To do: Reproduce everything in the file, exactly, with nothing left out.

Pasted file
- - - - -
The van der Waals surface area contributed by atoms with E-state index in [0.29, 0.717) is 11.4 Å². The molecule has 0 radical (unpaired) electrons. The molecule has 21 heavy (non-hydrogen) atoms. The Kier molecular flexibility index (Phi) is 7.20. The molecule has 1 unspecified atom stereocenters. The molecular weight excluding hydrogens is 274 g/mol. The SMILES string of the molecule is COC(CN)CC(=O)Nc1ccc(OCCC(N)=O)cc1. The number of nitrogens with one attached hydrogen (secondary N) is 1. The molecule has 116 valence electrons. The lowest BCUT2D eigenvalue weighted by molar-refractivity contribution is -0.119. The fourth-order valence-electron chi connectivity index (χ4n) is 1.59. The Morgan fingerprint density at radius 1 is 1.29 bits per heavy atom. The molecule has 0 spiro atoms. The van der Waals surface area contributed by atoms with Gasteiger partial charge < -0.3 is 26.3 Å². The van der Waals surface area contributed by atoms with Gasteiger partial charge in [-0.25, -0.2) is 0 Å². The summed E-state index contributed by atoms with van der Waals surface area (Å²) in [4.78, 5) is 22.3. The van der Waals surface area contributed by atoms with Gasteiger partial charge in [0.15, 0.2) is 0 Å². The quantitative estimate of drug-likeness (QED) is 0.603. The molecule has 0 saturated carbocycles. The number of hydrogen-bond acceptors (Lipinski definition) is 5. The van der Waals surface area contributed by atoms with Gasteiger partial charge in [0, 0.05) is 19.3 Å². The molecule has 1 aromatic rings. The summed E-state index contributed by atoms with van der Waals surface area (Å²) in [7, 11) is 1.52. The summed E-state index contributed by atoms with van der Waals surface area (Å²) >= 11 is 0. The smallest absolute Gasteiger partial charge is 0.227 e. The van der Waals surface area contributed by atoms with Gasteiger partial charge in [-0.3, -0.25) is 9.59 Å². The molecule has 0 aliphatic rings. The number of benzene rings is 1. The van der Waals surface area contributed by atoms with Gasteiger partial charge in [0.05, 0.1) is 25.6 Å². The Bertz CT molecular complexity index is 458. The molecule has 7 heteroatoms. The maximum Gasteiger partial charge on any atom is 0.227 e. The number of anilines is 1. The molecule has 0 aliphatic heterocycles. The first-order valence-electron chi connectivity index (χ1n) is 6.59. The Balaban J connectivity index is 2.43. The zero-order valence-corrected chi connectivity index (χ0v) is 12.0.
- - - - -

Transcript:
The van der Waals surface area contributed by atoms with E-state index in [0.29, 0.717) is 11.4 Å². The molecule has 0 radical (unpaired) electrons. The molecule has 21 heavy (non-hydrogen) atoms. The Kier molecular flexibility index (Phi) is 7.20. The molecule has 1 unspecified atom stereocenters. The molecular weight excluding hydrogens is 274 g/mol. The SMILES string of the molecule is COC(CN)CC(=O)Nc1ccc(OCCC(N)=O)cc1. The number of nitrogens with one attached hydrogen (secondary N) is 1. The molecule has 116 valence electrons. The lowest BCUT2D eigenvalue weighted by molar-refractivity contribution is -0.119. The fourth-order valence-electron chi connectivity index (χ4n) is 1.59. The Morgan fingerprint density at radius 1 is 1.29 bits per heavy atom. The molecule has 0 spiro atoms. The van der Waals surface area contributed by atoms with Gasteiger partial charge < -0.3 is 26.3 Å². The van der Waals surface area contributed by atoms with Gasteiger partial charge in [-0.25, -0.2) is 0 Å². The summed E-state index contributed by atoms with van der Waals surface area (Å²) in [4.78, 5) is 22.3. The van der Waals surface area contributed by atoms with Gasteiger partial charge in [0.15, 0.2) is 0 Å². The quantitative estimate of drug-likeness (QED) is 0.603. The molecule has 0 saturated carbocycles. The number of hydrogen-bond acceptors (Lipinski definition) is 5. The van der Waals surface area contributed by atoms with Gasteiger partial charge in [0, 0.05) is 19.3 Å². The molecule has 1 aromatic rings. The summed E-state index contributed by atoms with van der Waals surface area (Å²) in [7, 11) is 1.52. The summed E-state index contributed by atoms with van der Waals surface area (Å²) >= 11 is 0. The smallest absolute Gasteiger partial charge is 0.227 e. The van der Waals surface area contributed by atoms with Gasteiger partial charge in [-0.3, -0.25) is 9.59 Å². The molecule has 0 aliphatic rings. The number of benzene rings is 1. The van der Waals surface area contributed by atoms with Gasteiger partial charge in [0.05, 0.1) is 25.6 Å². The Bertz CT molecular complexity index is 458. The molecule has 7 heteroatoms. The maximum Gasteiger partial charge on any atom is 0.227 e. The number of anilines is 1. The molecule has 0 aliphatic heterocycles. The first-order valence-electron chi connectivity index (χ1n) is 6.59. The Balaban J connectivity index is 2.43. The zero-order valence-corrected chi connectivity index (χ0v) is 12.0.